Schenk Guitars takes pride in providing master class instruments to discriminating players. Along with owning a fine solid wood instrument come special care and maintenance responsibilities. Schenk Guitars releases guitars for sale only after they have been through a detailed inspection. Defects in materials or craftsmanship are typically evident within the first two months of the guitars life. Therefore the condition of your guitar depends greatly on the proper care you provide.
All Schenk Guitars are constructed out of properly seasoned wood and in a climate controlled environment with the average temperature of 68°F and a relative humidity of 41 to 45%. This is the industry standard for climate control conditions for acoustic guitar manufacturing. Any exposure to extreme or long-term variations of this climate will most certainly cause the physical conditions of your guitar to change, often times damaging various components of the guitar. It is solely the responsibility of the owner to ensure proper environmental conditions are maintained. Some examples of damage caused by a guitar subject to dry conditions (less than 40% relative humidity) might include: soundboard deformations, sharp fret ends, finish cracking, bad action resulting in buzzing or poor playability. Schenk Guitars cannot stress enough how important it is for a guitar owner to understand the consequences of poor maintenance with respect to these issues. We encourage owners to thoroughly educate themselves on proper guitar maintenance.
A few specific notes to mention include: always keep your guitar in its case. If you live in a dry area or have a dry heat source in your home, utilize sound hole or guitar case humidifiers on a regular basis to replenish the moisture leaving your guitar. Never play guitar around a fire place. Use commonsense. Damage from dry environments can happen in only a few days and in some cases hours. Guitars lose moisture faster than theyy can absorb. An automatic room humidifier is highly recommended for your guitar storage or playing room. When shipping a guitar, ship overnight. Several days of extreme cold or hot conditions in shipping trucks greatly increases the risk of damage. Damage caused by these environmental conditions is the number one cause of induced defects. These defects are certainly not covered under warranty.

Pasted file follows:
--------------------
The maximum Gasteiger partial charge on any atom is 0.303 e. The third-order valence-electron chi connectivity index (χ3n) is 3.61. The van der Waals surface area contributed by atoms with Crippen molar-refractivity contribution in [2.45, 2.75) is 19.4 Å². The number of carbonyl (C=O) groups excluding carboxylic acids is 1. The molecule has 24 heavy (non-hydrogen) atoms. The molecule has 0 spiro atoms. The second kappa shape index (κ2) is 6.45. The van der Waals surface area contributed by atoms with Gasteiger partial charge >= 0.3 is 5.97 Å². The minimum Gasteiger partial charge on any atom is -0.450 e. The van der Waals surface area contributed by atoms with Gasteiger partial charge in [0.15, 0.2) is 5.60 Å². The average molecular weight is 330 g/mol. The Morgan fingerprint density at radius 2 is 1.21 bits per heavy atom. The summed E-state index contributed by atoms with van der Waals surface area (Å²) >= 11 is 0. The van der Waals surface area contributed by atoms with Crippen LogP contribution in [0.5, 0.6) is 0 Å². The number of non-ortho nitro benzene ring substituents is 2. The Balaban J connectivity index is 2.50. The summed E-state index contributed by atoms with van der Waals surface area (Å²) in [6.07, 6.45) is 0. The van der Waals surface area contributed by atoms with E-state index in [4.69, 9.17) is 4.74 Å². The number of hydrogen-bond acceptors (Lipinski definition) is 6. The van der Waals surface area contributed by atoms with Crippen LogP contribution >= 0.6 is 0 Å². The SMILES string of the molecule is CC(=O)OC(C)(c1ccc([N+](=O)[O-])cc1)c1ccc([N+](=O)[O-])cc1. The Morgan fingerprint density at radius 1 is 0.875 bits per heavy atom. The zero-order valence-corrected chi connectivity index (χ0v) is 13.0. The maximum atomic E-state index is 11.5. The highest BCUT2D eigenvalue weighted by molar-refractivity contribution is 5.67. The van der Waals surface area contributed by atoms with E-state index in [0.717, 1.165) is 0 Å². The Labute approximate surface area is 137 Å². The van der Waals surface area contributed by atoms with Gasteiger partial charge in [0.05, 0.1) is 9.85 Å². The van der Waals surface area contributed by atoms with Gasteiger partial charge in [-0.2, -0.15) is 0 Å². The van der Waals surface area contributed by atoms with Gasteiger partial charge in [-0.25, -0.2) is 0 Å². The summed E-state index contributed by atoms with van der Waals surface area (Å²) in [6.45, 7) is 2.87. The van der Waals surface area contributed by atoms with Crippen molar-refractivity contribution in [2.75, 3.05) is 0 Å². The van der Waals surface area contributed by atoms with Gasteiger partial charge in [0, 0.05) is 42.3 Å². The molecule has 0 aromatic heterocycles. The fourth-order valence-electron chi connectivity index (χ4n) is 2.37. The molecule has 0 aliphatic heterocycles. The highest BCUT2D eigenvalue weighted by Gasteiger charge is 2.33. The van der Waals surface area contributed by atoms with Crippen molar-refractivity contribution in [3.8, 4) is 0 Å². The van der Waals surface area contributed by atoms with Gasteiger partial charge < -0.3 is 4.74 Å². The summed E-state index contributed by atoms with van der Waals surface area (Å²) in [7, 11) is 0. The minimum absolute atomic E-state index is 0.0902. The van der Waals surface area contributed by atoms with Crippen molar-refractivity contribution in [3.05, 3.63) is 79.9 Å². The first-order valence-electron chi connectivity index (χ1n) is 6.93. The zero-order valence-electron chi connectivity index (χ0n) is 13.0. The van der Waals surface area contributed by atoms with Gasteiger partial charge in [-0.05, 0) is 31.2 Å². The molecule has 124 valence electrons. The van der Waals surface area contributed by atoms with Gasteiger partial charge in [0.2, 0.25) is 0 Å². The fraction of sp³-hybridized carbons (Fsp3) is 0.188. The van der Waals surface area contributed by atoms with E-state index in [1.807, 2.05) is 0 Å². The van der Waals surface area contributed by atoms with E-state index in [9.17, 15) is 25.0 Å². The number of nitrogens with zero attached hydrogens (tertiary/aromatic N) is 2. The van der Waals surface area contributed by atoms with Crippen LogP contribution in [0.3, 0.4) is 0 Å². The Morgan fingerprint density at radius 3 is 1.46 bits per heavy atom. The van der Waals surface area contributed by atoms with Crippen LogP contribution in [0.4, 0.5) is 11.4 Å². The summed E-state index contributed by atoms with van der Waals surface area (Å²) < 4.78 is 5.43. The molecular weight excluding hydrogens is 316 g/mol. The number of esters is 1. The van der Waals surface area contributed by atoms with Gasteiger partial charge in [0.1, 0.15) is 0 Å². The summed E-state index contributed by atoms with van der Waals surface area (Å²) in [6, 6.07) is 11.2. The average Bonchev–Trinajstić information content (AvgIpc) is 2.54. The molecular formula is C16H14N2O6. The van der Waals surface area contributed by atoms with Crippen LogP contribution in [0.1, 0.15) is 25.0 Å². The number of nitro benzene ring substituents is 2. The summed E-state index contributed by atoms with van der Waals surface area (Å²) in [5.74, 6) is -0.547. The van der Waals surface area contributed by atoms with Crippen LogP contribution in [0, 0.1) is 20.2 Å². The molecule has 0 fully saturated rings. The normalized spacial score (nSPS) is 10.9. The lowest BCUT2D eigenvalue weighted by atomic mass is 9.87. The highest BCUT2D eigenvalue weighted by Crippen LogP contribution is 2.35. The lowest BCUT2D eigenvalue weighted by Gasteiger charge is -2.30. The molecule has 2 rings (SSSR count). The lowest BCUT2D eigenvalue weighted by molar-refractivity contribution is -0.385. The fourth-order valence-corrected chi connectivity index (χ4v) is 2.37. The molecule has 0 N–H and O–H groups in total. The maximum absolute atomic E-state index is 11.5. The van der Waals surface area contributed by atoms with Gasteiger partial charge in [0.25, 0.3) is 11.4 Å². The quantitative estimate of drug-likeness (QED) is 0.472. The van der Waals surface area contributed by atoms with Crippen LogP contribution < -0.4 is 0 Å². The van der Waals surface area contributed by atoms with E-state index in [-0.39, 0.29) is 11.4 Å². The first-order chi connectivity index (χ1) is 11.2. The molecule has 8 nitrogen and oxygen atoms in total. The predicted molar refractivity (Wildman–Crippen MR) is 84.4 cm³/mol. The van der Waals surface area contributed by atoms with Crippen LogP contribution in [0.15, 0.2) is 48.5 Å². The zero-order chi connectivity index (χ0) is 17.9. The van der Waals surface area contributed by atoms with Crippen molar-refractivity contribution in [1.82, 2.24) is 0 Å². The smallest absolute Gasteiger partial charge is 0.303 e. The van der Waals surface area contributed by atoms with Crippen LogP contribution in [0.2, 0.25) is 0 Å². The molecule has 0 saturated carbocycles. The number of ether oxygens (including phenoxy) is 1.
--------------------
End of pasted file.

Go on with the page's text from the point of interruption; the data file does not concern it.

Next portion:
Notes about Set-Up and Buzzing
“Set-up” refers to the configuration of the neck and frets with respect to the strings and is also referred to as “action.” Adjusting action may involve any of the following: nut string slot depth, saddle height, fret leveling or “dressing,” neck relief and truss rod adjustment. At Schenk Guitars we ship guitars with a “set-up“ of generally “low action.” We define “low action“ when there is .085 inch space between the bottom of the low E string and the top of the 12th fret and .070“ space between the bottom of the high E string and the top of the 12th fret. These dimensions are often referred to as “very low” or “crazy low“ but are attainable due to our engineered neck system. “Crazy low action“ will produce fret buzzing when played aggressively. The small amount of buzzing is usually acceptable as a trade-off for easier playability due to “low action.“ Really aggressive players or flat pickers require higher action to minimize the fret buzzing. Point to remember: an acoustic guitar will change size and move with climate change as a general response to the environment. With these changes comes changes in the set-up or action. It may be require that the action be adjusted by a trained guitar repairman. This is normal and routine activity necessary for keeping an acoustic guitar in proper playing condition. Adjustment of action is not the responsibility of the manufacture.
If you purchase a new Ford car and drove it for a few years you would not expect Ford Motor Company to do a front and alignment for you. We all know that this is routine maintenance. On a guitar, “set-up “is also routine maintenance.
Another important point to note: just because there is buzzing, or high action, in no way means that the guitar is bad or has something wrong with it. Give the poor guitar a chance-most likely it just needs a tune-up. Buzzing and readjusting the action is not a big deal and can be accomplished very easily and cost-effectively by a qualified guitar repair man.
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